Some organizations might think of Security Information and Event Management (SIEM) technology as only being concerned with log collection for security, but that’s not what LogRhythm’s NextGen SIEM system is all about.
LogRhythm announced its 7.4 release on Oct. 30, enhancing the company’s NextGen SIEM platform with advanced Security Orchestration, Automation and Response (SOAR) capabilities. Among the new features in the LogRhythm update are case playbooks for organizing a workflow for security events. Automated response actions have also been added to the platform as well as Security Operations Center (SOC) metrics.
“In the 7.4 release we’ve furthered our feature set for SOAR with the introduction of more formalized procedural playbooks that bring along a specific set of tasks and procedures for common types of issues, such as a ransomware and phishing,” Chris Petersen, co-founder and chief product and technology officer at LogRhythm, told eWEEK. “These playbooks can be pulled into the investigation, and then all the procedures, tasks and deadlines come along with it automatically to ensure a highly consistent response by the security operations team.”
The LogRhythm 7.4 update also integrates additional automated response auctions into the platform. LogRhythm has a framework called Smart Response, which enables different plugins that can provide remediation and response actions. Plugins include threat intelligence lookups as well as remediation actions such as disabling accounts, quarantining endpoints and killing sessions.
“We keep adding plugins into this framework that allow us to integrate with a wide variety of third-party technologies,” Petersen said. “We’ve added about 45 additional automated actions to our library.”
Metrics are also getting a boost in the new update. Petersen said that there are now deeper metrics in the platform that enable organizations to measure the time to triage and qualify security alarms, as well as how much time it takes to investigate threats.
“Our goal here is to really arm the CISO or SOC manager with very detailed intelligence into their security operations team with metrics where they can understand where they are trending in terms of ability to detect and respond to threats,” he said.
This has been an eventful year for LogRhythm, which was acquired by private equity firm Thoma Bravo on July 2.
Peterson said that since the acquisition, there has not been a whole lot of change at LogRhythm in terms of day-to-day operations. He did note that the Thoma Bravo team brings management experience that is helpful for accelerating and growing the LogRhythm business
“Thoma Bravo brings a lot of expertise to the management team to just help us continue to realize the goals of the business and the mission of the company,” Peterson said. “Which is to be a platform leader in next-gen SIEM.”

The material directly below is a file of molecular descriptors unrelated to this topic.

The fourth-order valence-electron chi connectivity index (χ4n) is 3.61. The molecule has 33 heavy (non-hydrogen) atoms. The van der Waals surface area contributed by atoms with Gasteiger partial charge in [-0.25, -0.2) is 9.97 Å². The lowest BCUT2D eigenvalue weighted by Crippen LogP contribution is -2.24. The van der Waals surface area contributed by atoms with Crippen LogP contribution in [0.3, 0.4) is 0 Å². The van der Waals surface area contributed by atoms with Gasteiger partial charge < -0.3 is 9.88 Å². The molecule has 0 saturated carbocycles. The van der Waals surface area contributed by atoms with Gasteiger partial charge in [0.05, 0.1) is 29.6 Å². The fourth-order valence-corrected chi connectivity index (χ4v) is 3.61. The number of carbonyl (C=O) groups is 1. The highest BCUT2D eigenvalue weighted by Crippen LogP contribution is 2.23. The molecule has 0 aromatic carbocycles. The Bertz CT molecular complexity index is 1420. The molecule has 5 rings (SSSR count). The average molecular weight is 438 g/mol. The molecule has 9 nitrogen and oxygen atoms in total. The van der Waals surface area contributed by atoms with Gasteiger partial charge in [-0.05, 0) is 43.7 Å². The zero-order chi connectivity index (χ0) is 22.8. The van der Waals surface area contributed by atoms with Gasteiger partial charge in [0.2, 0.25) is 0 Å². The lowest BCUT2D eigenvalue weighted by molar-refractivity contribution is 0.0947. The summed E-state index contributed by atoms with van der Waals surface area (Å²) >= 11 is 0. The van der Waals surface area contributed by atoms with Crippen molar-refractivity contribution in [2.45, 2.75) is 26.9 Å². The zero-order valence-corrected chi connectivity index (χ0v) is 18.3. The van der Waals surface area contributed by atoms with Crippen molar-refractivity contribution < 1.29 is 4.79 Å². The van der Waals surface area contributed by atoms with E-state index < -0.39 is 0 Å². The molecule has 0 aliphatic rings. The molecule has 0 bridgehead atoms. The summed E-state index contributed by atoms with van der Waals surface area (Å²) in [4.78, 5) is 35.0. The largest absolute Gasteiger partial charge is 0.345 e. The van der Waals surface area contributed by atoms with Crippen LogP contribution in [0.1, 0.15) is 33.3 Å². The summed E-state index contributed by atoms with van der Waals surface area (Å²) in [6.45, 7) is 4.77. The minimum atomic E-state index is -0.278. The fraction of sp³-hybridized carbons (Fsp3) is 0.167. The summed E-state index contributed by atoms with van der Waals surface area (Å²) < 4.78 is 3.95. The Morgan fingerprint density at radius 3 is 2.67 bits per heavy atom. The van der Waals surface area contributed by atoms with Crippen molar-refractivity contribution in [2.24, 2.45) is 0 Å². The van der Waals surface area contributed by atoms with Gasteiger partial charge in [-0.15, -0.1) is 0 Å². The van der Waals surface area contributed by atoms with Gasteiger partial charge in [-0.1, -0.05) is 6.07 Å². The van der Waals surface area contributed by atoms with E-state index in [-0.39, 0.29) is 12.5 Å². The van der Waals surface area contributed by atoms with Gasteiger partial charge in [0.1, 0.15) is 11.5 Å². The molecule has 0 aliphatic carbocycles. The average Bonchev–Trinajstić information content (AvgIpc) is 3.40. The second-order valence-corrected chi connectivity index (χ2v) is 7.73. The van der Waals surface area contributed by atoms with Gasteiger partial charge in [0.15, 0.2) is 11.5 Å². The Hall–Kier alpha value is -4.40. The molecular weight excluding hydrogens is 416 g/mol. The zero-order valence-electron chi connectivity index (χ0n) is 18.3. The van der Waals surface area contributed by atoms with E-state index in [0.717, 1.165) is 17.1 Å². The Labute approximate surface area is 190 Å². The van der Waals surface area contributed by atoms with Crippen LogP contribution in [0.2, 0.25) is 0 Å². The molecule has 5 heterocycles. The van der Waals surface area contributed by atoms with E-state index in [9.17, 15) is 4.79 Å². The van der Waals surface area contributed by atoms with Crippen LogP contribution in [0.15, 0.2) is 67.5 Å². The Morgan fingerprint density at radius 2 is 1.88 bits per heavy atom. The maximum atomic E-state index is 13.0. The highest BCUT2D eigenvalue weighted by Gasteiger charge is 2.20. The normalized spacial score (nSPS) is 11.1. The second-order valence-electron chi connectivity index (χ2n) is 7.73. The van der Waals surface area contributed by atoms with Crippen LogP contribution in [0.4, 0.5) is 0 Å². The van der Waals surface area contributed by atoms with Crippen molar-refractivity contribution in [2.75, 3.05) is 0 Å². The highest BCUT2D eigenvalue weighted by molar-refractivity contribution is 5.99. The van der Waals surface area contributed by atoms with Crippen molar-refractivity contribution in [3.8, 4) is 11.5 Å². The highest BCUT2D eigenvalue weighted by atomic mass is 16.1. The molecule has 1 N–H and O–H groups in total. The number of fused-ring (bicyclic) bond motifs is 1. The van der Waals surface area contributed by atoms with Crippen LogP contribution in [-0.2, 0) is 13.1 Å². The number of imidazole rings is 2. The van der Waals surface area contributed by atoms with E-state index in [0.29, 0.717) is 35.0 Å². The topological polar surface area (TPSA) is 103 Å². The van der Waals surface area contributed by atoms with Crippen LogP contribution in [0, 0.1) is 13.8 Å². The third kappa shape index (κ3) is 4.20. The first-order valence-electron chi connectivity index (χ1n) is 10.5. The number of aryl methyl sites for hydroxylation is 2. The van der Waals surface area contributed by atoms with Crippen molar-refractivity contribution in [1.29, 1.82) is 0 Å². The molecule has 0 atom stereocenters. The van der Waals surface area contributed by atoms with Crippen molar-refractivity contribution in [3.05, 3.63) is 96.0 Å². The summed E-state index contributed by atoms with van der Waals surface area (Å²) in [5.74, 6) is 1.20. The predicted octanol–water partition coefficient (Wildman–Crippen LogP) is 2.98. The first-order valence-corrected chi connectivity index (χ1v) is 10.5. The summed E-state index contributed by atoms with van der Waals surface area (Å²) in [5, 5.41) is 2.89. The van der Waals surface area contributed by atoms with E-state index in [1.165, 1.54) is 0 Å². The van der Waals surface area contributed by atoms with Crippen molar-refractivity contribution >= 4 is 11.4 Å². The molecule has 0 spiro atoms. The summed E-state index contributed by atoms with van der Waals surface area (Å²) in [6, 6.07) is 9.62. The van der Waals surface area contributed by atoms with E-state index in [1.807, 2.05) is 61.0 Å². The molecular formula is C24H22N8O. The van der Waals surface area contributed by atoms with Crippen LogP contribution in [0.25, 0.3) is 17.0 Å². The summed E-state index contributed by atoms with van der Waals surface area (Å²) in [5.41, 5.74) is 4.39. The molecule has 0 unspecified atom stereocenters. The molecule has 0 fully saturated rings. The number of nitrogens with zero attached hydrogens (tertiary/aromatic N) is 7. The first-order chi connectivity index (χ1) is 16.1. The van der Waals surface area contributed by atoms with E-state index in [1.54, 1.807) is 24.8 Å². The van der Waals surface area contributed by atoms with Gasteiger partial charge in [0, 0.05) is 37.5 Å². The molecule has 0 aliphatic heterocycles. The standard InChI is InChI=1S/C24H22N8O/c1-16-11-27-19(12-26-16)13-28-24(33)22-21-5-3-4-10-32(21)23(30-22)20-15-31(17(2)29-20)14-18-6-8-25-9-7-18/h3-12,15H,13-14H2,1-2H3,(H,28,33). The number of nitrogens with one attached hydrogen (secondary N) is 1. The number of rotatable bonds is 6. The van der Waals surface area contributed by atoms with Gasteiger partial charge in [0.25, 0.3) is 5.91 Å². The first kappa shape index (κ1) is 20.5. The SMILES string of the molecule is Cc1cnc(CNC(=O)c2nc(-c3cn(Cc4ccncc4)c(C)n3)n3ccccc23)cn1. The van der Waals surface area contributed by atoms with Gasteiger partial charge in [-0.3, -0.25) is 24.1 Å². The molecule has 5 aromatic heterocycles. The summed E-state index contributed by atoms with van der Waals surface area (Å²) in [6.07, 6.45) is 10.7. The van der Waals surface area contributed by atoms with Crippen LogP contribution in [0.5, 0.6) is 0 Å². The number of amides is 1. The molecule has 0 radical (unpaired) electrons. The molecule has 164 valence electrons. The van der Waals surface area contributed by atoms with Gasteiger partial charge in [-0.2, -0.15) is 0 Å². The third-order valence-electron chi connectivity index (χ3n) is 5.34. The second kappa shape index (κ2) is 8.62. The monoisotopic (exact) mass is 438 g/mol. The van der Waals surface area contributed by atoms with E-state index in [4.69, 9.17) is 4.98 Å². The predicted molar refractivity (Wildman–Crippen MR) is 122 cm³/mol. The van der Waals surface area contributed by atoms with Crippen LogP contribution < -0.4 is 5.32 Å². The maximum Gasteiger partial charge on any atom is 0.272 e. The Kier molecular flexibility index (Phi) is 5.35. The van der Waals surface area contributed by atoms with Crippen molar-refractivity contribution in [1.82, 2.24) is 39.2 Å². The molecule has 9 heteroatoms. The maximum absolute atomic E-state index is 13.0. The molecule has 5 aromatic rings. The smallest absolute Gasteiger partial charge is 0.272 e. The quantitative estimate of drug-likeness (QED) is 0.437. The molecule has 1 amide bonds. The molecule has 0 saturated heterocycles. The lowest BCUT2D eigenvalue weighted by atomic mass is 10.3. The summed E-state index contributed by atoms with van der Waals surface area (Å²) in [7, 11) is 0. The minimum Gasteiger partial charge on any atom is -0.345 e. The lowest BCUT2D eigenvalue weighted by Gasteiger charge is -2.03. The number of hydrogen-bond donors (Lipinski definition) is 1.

SIEM vs SOAR
While the SIEM market was once only about log files, Peterson said that the traditional view of SIEM is very narrow in terms of what is actually needed by organizations.
“The fundamental and purpose for SIEM in the first place was to enable the detection and response to threats,” Peterson said. “The fundamental mission of SIEM is to correlate data, identify the right alarms and get teams to respond.”
Peterson added that in the modern era getting teams to respond faster involves orchestration and automation of as many actions as possible. The move to integrate SOAR capabilities into SIEM is seen by Peterson as an evolution of what SIEM should provide.
“One of the challenges with SOAR being a separate technology that is put on top of a legacy SIEM is you have two different pieces of software that need to be integrated through APIs and need to have some kind of a integrated workflow,” he explained.
Having two separate technologies, rather than integrating SOAR into SIEM, slows down the process and introduces additional complexity, according to Peterson. The LogRhythm model has a unified user interface that enables a user to move through the SIEM components with correlation and analytics and then move directly into remediation execution actions.
“You’re not having to pivot between two different pieces of software to execute a workflow that really needs to be done cohesively,” Petersen said. “Fundamentally, what we’re trying to achieve here is speed of throughput and speed through the SOC.”
Looking forward, Petersen said that LogRhythm will be looking to apply additional machine learning capabilities into the platform for behavioral profiling and predictive analytics.
“Next year you’ll see us make more announcements around SOAR and around our UEBA [User and Entity Behavior Analytics) product as well,” Petersen said. “We will be talking about a new product that is focused more on the network detection side of things.”
Sean Michael Kerner is a senior editor at eWEEK and InternetNews.com. Follow him on Twitter @TechJournalist.